Your chalkbag is not a piece of safety gear, so you can have some fun with this. You’ll probably buy this once and use it for years, so we recommend finding chalkbags with a little loop for a chalk brush. The brush will help you remove excess chalk from holds on routes or problems you’re working on in the future. Designs run the gamut from plain and simple to all types of patterns and graphics. Have fun with this one!

The key to buying good gear is to get it from established climbing brands. They’ve done the work to make sure the equipment meets safety standards, and they’ve tested it to make sure it’s safe. You can always talk to a First Ascent team member as well — we’d love to offer guidance and advice. Climb on!

How to Stay Fit While Traveling

Let’s face it: Becoming a stronger climber when you’re traveling without a gym to train in is tough. But maintaining your level of fitness? You can definitely do that, and you’ll be glad you did when you get back to the gym or the crag.

You don’t need some expensive proprietary workout kit, or set of rubber bands (though if you’ve got ’em, they help!). All you need is a commitment to yourself, a few minutes a day to work on your health, and to cut yourself some slack. After all, fitness is a long-term personal journey. As long as you commit to your own health broadly, losing grade “gains” here and there is no big deal.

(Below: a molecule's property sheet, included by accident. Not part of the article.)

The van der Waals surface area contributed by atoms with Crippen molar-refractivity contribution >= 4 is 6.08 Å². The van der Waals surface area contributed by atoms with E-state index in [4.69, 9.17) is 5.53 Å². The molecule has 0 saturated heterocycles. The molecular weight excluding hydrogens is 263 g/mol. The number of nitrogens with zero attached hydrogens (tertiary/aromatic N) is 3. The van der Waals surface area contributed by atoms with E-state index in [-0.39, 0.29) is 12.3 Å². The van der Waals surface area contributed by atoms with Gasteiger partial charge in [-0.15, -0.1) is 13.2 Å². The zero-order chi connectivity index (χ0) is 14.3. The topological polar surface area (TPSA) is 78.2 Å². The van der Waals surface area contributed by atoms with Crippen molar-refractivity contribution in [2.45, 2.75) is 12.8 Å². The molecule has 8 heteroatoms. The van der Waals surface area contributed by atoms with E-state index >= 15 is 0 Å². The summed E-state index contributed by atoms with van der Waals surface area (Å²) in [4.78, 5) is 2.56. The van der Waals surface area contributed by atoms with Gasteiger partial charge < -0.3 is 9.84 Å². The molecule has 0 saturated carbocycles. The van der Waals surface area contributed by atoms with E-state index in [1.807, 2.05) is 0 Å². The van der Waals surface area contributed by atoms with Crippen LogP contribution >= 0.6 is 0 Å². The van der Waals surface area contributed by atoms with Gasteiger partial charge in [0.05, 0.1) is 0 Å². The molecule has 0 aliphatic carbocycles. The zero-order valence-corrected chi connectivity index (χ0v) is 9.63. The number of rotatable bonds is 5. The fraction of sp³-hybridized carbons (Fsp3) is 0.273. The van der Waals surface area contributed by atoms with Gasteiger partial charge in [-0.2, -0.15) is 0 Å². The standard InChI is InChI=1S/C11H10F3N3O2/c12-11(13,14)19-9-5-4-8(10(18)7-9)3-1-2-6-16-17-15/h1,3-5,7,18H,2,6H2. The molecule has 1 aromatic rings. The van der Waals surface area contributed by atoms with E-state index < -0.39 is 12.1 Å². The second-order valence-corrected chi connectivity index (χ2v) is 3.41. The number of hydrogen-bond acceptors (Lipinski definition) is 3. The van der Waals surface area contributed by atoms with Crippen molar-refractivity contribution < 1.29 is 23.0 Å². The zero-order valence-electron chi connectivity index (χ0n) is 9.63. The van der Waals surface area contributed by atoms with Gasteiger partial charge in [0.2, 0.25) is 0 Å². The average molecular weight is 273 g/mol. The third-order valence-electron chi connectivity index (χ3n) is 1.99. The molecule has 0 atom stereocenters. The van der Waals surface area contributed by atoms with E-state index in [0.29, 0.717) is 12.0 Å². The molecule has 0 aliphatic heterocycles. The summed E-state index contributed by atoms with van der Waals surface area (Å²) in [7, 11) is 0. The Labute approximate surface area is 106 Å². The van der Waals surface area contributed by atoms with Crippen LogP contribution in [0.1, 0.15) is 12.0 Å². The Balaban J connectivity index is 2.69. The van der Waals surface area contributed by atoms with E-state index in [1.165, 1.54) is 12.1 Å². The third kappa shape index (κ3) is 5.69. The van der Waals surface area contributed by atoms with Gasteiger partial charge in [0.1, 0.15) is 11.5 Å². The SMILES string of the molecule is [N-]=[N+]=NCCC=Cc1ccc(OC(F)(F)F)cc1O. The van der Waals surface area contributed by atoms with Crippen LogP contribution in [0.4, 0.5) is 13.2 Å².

When we’re traveling away from First Ascent, we follow a few principles. We can’t prescribe a specific plan here — for that, we’ve got Redpoint Training and our crew of personal trainers. But these guidelines can help you care for your body so you can keep growing as a climber when you can get back to the gym:

1. Rest and hydrate

It sounds counterintuitive, but active rest might actually help your climbing performance. A week of walking around in a different city, a hike or two or a bike ride with family all counts as “active rest.” Strength and fitness actually build up during rest, not during the workout. Your muscles repair themselves after you break them down. So, when you’re on the road, put effort into staying active, on your feet for a period of time every day or so. You should also drink lots of water to fuel your muscles’ growth and keep yourself loose.

2. Stretch

Many people fall into the trap of overtraining. They climb and climb until they begin to experience chronic issues like tendonitis. Those who avoid it tend to have a couple of things in common: they focus on active rest and they stretch. Getting some time away from the gym is actually great for regular climbers. It’s a chance to work flexibility back into your muscles. Take ten minutes a day to gently stretch out your muscles — it’s really a chance to prevent injury. You might even come back in better shape to grow even more as a climber.

3. Cross-train

Another way to build your fitness “base” and prevent injury while on the road is to cross-train. A specialized sport like climbing taxes a specific set of muscles. Focusing only on those muscles, in the long run, can drive you to injury. Being away from the gym or crag is a great time to get yourself back into balance. If you’re in a place with forest trails, go for a hike or easy jog. Yoga, as always, makes for a great cross-training activity against the specialization of climbing. You can do some basic lifting in a hotel gym, or even dig up a bodyweight circuit routine on an app like Nike Training Club.

4. Improvise and prepare